Stately McDaniel Manor

If we wish to have police forces—we all know about D/S/C ruled cities that don’t—they must have the authorization to use force, up to and including deadly force.  So yes, the police may end up killing someone over a traffic violation.  But if they do, and if they acted lawfully, they used deadly force because all of the elements necessary for the use of deadly force were present, not because someone ran a red light, which was merely the probable cause predicate for the police to stop them.  It was only when they drew a weapon and threatened the police with imminent seriously bodily injury or death that the police were authorized to use deadly force.  However, if there were no laws against running red lights, that person would never have been killed by the police.  Do we therefore eliminate all traffic laws because of the possibility someone stopped for violating one may provoke the police into shooting them?

The same applies when a criminal steals a $5.00 pink flamingo from someone’s yard.  The crime would generally be petty theft, a misdemeanor.  Conviction for that crime would never involve the death penalty, but only a small fine, occasionally restitution, and maybe a short jail sentence in a county jail if the criminal has a previous record of convictions.  However, if confronted by the homeowner in the commission of that crime, the criminal pulls a knife and menaces the homeowner, the elements for the use of deadly force may be present, and they may be shot and killed.  One may whine the criminal died for stealing a plastic flamingo, and no one should face the death penalty for misdemeanor theft, but that’s not really what happened, was it?  Do we make theft legal to avoid the possibility a thief may be lawfully injured or killed?


Stately McDaniel Manor

credit: babylon bee

On 12-03-20 I wrote Reimagining Reality, which was an article about what defunding and abolishing the police really means.  Because this reality is so little known and appreciated, this excerpt was of particular importance:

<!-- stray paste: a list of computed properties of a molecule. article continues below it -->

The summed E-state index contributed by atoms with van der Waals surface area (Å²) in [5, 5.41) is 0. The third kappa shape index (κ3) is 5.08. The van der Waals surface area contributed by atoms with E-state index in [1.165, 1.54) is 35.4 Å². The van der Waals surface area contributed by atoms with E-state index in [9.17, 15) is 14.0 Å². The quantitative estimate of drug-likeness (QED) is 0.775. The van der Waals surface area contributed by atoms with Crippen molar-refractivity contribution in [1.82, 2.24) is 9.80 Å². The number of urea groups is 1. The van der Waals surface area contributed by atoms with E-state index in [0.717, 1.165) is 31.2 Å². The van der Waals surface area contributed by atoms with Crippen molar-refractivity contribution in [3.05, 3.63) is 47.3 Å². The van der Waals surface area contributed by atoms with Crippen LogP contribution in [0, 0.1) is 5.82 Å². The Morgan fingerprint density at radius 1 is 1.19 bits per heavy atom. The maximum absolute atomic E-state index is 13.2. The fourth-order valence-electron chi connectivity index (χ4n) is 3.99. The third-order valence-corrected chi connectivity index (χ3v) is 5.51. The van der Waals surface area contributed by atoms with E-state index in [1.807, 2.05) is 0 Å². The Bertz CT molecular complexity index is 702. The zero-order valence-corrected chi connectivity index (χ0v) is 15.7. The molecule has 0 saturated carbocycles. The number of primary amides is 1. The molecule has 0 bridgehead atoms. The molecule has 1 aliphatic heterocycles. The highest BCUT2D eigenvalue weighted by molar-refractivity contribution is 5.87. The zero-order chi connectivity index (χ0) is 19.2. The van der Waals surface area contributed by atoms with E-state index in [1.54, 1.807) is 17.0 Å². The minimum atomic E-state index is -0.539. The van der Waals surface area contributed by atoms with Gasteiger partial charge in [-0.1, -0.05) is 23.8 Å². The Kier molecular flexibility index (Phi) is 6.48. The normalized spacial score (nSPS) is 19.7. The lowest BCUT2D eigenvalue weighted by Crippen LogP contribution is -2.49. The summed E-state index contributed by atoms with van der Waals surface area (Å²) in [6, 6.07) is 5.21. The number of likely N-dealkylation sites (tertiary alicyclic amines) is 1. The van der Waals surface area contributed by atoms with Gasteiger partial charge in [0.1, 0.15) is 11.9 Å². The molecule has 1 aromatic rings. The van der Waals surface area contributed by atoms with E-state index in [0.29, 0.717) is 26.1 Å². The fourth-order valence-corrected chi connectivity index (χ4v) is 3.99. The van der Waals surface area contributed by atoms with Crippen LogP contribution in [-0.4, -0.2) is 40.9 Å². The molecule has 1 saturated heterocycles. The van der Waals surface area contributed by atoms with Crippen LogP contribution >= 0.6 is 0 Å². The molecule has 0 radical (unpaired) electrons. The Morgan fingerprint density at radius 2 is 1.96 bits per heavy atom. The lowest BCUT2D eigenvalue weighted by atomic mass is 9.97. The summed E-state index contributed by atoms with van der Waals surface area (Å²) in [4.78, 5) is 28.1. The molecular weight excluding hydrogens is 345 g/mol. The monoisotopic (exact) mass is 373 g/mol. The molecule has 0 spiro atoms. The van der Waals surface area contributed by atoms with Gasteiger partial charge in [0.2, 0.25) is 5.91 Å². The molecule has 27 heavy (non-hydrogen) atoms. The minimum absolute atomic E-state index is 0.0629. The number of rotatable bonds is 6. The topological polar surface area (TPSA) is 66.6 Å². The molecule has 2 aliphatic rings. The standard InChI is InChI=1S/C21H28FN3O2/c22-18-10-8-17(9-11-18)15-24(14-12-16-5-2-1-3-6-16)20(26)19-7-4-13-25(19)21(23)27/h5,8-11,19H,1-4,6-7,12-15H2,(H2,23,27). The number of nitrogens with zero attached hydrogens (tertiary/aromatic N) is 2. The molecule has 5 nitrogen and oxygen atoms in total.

View original post 1,715 more words

FROM BRAD SMITH: As presidential electors vote today, a few thoughts: 1) it is not a “constitu…

FROM BRAD SMITH: As presidential electors vote today, a few thoughts:

1) it is not a “constitutional crisis” or an effort to “overturn the election” when a candidate challenges initial election results in court. Indeed, such challenges are part of the process, specifically provided for by law. The fact that some people think the challenges are weak on the merits is irrelevant. Al Gore did not concede defeat until well into December 2000, and even then he did not concede that he lost the election–only that George W. Bush had been “selected” president.

2) Polling in December 2016 showed that roughly half of Democrats believed–falsely and without evidence–that Russians had hacked American election tabulators and changed the results of the election.

3) The effort to get state legislatures to appoint slates of electors directly is similar to the effort, wildly popular among large segments of the Democratic Party in 2016, to convince electors to vote for a candidate who did not win their states and for whom they were not pledged–constitutionally permissible, politically catastrophic if successful, but with no chance of success;

4) In every Republican presidential win of the past 30 years–2000, 2004, and 2016–at least one Democratic House member has challenged the Electoral votes when they were counted in January.

Source: FROM BRAD SMITH: As presidential electors vote today, a few thoughts: 1) it is not a “constitu…

Deep State End Game

Today the Supreme Court of the United States refused to even hear a case by Texas regarding the blatantly fraudulent 2020 election on the basis that: Texas has not demonstrated a judicially cognizable interest in the manner in which another State conducts its elections.


“Justices” Alito and Thomas state my point themselves:

Statement of Justice Alito, with whom Justice Thomas joins: In my view, we do not have discretion to deny the filing of a bill of complaint in a case that falls within our original jurisdiction. See Arizona  v. California , 589 U. S. ___ (Feb. 24, 2020) (Thomas, J., dissenting). I would therefore grant the motion to file the bill of complaint but would not grant other relief, and I express no view on any other issue.

The court has no discretion to deny this case, which they are ALL fully aware of, yet they did it anyway.

Source: Deep State End Game

Trump did not lose a Nevada decision

The headlines all say Trump lost yet another case in Nevada.  He didn’t.  The case in Nevada involves parties other than President Donald Trump, and presumably without his resources.  However, the judge’s decision is a useful insight into the hurdles that Trump and his supporters face on the way to the Supreme Court.  It also reveals that Perkins Coie, the law firm that paid for the Steele Dossier, is involved in the post-election legal battles.

American Thinker